Gifts of Life Insurance
Life insurance may be used to make a planned gift to the Church. A small annual contribution in the form of insurance premiums yields a major gift. For many people, this is an ideal way of expressing their Christian financial stewardship.
Life insurance can be crucial in providing the security a growing family requires or for support in times of need. However, as family needs change and children grow, many of us find ourselves with policies which are really no longer essential to our future family financial plans. These policies are an idle asset that can be used to create a win/win situation for your financial and tax planning and for the Anglican Church.
Gifts of life insurance truly make an impact on ministry, often for a very small payment. Donors tell us that they want to really make a difference to the lives of people in their faith community. Gifts of life insurance create that opportunity because donors are able to give significantly larger gifts than they might otherwise be able to make. Unlike a will that can be challenged, a gift of life insurance ensures that your wishes will be met.
Life insurance, rather than a cash donation, may be the answer if your health is good; otherwise, the cost may be prohibitive. If you are unsure, see your financial advisor.
Make a gift of life insurance by donating a policy you own but no longer need, or by establishing a new one. You can also contribute other assets to the Church and use life insurance to protect the value of those assets for your heirs.
Make The Church The Beneficiary
Many years ago, Russell Connor took out a $50,000 life insurance policy, with his spouse as beneficiary, to provide security for his young family. Now he is a widower with other assets to leave to his children. He has decided to give the proceeds of the life insurance policy, payable at death, to the Diocese of New Westminster.
The best way to do this is by simply designating the Church as the replacement beneficiary. At Russell's death, his estate will be entitled to a donation receipt for the $50,000, yielding a sizeable credit to be applied to his final estate tax return. In that way, his gift to the Anglican Church of Canada actually increases the amount of his other assets he will leave his children.
Transferring A Paid-Up Policy
Nancy MacDonald, 70, gives a $50,000 paid-up life insurance policy to a related group she wants to support. The cash value is the equivalent of an outright gift for which she receives a donation receipt. The group can immediately, if it chooses, surrender the policy for cash. It is more likely that it will hold the policy until Nancy is deceased and then receive the benefit of the policy’s face value.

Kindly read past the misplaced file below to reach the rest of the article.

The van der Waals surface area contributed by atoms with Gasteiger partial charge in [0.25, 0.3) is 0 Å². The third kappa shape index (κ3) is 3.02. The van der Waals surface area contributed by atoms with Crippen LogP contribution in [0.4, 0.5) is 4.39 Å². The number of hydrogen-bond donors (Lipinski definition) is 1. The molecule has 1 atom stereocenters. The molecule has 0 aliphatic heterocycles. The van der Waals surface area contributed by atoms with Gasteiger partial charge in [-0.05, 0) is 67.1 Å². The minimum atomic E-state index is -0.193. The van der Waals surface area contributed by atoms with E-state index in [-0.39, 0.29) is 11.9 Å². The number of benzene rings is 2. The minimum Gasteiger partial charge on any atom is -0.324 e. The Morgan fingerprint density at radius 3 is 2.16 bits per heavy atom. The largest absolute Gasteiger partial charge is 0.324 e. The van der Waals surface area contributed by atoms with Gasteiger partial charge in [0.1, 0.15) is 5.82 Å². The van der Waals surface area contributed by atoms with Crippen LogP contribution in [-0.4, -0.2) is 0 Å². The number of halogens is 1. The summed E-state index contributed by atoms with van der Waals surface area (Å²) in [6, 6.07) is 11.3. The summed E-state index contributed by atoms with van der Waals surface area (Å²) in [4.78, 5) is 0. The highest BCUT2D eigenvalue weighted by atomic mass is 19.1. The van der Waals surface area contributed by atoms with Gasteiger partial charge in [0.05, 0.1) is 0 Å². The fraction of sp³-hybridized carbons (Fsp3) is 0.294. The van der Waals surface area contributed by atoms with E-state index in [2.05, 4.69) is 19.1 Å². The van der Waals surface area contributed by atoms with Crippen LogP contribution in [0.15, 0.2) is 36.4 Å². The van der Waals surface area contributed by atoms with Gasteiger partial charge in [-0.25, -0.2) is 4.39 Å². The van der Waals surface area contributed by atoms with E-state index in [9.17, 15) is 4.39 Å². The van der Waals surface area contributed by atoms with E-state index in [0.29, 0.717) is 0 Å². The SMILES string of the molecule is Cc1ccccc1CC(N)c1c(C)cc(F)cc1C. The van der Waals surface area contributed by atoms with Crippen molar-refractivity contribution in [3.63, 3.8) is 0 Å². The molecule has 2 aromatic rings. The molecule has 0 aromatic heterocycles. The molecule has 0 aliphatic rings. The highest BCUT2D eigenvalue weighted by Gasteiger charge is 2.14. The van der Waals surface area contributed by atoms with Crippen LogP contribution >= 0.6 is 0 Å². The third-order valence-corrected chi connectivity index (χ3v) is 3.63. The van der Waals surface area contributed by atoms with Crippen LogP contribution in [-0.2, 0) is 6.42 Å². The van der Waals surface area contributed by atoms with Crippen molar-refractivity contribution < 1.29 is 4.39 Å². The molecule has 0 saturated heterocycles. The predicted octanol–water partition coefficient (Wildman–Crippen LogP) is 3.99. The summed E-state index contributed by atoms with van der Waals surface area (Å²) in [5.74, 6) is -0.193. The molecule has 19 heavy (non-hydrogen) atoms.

Transferring A Premium-Owing Policy
In this case the ownership of a $100,000 policy is also passed to the Church. Gloria Santos, 65, receives a donation receipt for the current cash value and for premiums she continues to pay until the policy is paid-up. Alternatively Gloria could make a donation annually to the parish for the cost of the premiums which it then pays. On the donor’s death, the Church receives the policy’s death benefit to fund ministry in the parish.
Create A New Policy
Gerald Koenig, 45, has some discretionary income but cannot afford to contribute any of his capital. He buys a life insurance policy with a face value of $50,000, names The Anglican Church of Canada as owner, and pays annual premiums of $2,400 for five years. He gets a donation receipt and a tax credit of $1,049 (43.7 %) for each premium paid. His out-of-pocket cost to assure a future gift of $50,000 is only $1,351 a year.
Replace A Donated Asset with Insurance
Gladys Ho, 60, uses life insurance to enable a contribution of $100,000 cash to the Anglican Church of Canada. In the four years she takes to report her contribution (since she is limited to 75 per cent of net income per year), her tax savings total $43,700 (assuming a 43.7% tax rate and other taxable income of $100,000). She uses $29,000 of the tax savings to buy a paid-up life insurance policy which names her children as beneficiaries. She retains the balance. As a result, the Anglican Church of Canada receives $100,000 now, the children will get $100,000 at her death, and she keeps $14,700 for her immediate use.